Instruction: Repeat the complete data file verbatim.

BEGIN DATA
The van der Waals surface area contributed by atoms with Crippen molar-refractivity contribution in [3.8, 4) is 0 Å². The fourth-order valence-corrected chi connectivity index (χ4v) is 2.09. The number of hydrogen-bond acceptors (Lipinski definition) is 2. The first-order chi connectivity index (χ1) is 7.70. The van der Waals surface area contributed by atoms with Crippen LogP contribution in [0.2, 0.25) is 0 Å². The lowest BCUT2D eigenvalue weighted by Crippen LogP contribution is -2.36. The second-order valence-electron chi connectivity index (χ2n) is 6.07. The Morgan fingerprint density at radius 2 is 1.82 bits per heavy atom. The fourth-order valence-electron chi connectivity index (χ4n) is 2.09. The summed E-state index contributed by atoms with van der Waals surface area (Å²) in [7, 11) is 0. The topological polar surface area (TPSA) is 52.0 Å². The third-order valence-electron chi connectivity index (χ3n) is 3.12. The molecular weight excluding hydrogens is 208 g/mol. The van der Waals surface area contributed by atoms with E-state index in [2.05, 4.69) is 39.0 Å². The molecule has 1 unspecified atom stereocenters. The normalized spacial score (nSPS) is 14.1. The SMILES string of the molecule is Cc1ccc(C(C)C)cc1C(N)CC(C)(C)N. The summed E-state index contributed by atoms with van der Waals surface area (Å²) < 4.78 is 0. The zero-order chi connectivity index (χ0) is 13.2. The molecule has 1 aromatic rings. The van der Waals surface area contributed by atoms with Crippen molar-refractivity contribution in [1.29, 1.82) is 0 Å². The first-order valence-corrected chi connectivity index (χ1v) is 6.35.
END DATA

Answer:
The van der Waals surface area contributed by atoms with Crippen molar-refractivity contribution in [3.8, 4) is 0 Å². The fourth-order valence-corrected chi connectivity index (χ4v) is 2.09. The number of hydrogen-bond acceptors (Lipinski definition) is 2. The first-order chi connectivity index (χ1) is 7.70. The van der Waals surface area contributed by atoms with Crippen LogP contribution in [0.2, 0.25) is 0 Å². The lowest BCUT2D eigenvalue weighted by Crippen LogP contribution is -2.36. The second-order valence-electron chi connectivity index (χ2n) is 6.07. The Morgan fingerprint density at radius 2 is 1.82 bits per heavy atom. The fourth-order valence-electron chi connectivity index (χ4n) is 2.09. The summed E-state index contributed by atoms with van der Waals surface area (Å²) in [7, 11) is 0. The topological polar surface area (TPSA) is 52.0 Å². The third-order valence-electron chi connectivity index (χ3n) is 3.12. The molecular weight excluding hydrogens is 208 g/mol. The van der Waals surface area contributed by atoms with E-state index in [2.05, 4.69) is 39.0 Å². The molecule has 1 unspecified atom stereocenters. The normalized spacial score (nSPS) is 14.1. The SMILES string of the molecule is Cc1ccc(C(C)C)cc1C(N)CC(C)(C)N. The summed E-state index contributed by atoms with van der Waals surface area (Å²) < 4.78 is 0. The zero-order chi connectivity index (χ0) is 13.2. The molecule has 1 aromatic rings. The van der Waals surface area contributed by atoms with Crippen molar-refractivity contribution in [1.29, 1.82) is 0 Å². The first-order valence-corrected chi connectivity index (χ1v) is 6.35.